People for India Forum, Jana Vignana Vedika organise seminar

Corruption was a subject of debate about 2,500 years ago when it found a prominent place in the political theory enunciated by the great Greek philosopher Plato, who had elucidated the human tendency to become corrupted by power in his famous literary work ‘The Republic'. Starting in that ancient period, corruption has grown in scale and become multifaceted.

‘First scandal'

In India, the Nagarwala scandal of 1971 was considered the first major case of financial embezzlement involving Rs 60 lakh, which was fraudulently drawn from SBI by an Army officer who duped the bank cashier by mimicking the voice of the then Prime Minister Indira Gandhi.

Corruption is nowadays a more brazen affair making a huge dent in the exchequer, said MLC K.S. Lakshman Rao. Addressing a seminar on corruption jointly organised by People for India Forum (PIF) and Jana Vignana Vedika (JVV) here on Monday, Mr. Lakshman Rao said the 2G spectrum scandal caused a presumptive loss of Rs 1.76 lakh crore.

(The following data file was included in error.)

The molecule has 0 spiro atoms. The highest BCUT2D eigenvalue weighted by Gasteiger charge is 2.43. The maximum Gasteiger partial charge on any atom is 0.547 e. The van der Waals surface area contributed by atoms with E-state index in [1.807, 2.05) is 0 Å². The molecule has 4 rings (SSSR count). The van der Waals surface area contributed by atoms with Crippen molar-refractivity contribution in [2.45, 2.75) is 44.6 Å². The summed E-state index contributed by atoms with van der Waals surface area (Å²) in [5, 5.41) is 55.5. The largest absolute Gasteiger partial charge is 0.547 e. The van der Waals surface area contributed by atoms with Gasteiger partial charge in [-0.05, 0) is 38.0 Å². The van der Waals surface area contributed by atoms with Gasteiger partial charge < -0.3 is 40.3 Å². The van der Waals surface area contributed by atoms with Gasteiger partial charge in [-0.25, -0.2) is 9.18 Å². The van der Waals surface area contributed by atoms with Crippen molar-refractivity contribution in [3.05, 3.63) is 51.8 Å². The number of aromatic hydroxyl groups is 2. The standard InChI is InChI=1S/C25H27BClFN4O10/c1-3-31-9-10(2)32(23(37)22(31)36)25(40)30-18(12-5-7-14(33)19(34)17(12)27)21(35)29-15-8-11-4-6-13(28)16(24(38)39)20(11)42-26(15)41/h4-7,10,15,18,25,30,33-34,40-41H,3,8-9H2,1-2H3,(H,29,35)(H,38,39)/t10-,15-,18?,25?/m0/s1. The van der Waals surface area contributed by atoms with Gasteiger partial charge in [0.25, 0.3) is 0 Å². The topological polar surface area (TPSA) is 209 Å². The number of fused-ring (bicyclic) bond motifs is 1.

‘Crony capitalism'

This sort of scams would not have happened if the economy was not thrown open for private enterprises which indulged in ‘crony capitalism' like nowhere else in the world.

It is the root-cause of the magnitude of the problem of corruption we are facing today.

The Lokpal would not be able to completely eradicate corruption unless it is dealt with a fair blend of electoral and judicial reforms.

Of utmost importance is public awareness without which any legislation would fall flat.

Privatisation to blame

The LPG (liberalisation, privatisation and globalisation) policies are largely to be blamed for the mess.

The unbridled privatisation is the crux of the problem, Mr. Rao observed.

PIF district chairman M. Venkateswara Rao, vice-chairman V.V.K. Suresh, convener K.L. Prasad, JVV city general secretary B. Prasad, and The Hindu College principal S. Ravi Babu spoke.

  • 2G spectrum scandal causes a presumptive loss of Rs.1.76 lakh crore, he says
  • Without public awareness any legislation will fall flat, he says